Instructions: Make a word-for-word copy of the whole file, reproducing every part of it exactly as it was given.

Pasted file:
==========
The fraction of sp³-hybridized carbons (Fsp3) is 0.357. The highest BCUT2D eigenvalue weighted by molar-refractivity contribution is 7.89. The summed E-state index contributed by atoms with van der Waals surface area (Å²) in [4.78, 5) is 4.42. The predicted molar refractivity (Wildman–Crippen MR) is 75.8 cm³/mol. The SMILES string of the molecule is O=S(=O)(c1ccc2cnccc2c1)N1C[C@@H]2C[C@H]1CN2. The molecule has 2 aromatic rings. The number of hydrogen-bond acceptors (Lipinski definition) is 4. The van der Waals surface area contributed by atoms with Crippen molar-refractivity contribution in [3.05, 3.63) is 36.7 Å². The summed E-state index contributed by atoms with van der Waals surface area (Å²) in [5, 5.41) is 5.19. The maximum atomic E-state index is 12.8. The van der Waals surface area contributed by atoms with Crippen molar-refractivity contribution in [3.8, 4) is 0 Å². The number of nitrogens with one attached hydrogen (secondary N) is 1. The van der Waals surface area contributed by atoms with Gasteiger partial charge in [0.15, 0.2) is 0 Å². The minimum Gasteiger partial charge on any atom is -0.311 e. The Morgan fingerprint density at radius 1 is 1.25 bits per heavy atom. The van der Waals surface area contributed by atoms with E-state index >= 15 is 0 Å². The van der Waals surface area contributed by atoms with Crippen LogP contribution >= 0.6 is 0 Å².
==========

The fraction of sp³-hybridized carbons (Fsp3) is 0.357. The highest BCUT2D eigenvalue weighted by molar-refractivity contribution is 7.89. The summed E-state index contributed by atoms with van der Waals surface area (Å²) in [4.78, 5) is 4.42. The predicted molar refractivity (Wildman–Crippen MR) is 75.8 cm³/mol. The SMILES string of the molecule is O=S(=O)(c1ccc2cnccc2c1)N1C[C@@H]2C[C@H]1CN2. The molecule has 2 aromatic rings. The number of hydrogen-bond acceptors (Lipinski definition) is 4. The van der Waals surface area contributed by atoms with Crippen molar-refractivity contribution in [3.05, 3.63) is 36.7 Å². The summed E-state index contributed by atoms with van der Waals surface area (Å²) in [5, 5.41) is 5.19. The maximum atomic E-state index is 12.8. The van der Waals surface area contributed by atoms with Crippen molar-refractivity contribution in [3.8, 4) is 0 Å². The number of nitrogens with one attached hydrogen (secondary N) is 1. The van der Waals surface area contributed by atoms with Gasteiger partial charge in [0.15, 0.2) is 0 Å². The minimum Gasteiger partial charge on any atom is -0.311 e. The Morgan fingerprint density at radius 1 is 1.25 bits per heavy atom. The van der Waals surface area contributed by atoms with E-state index >= 15 is 0 Å². The van der Waals surface area contributed by atoms with Crippen LogP contribution >= 0.6 is 0 Å².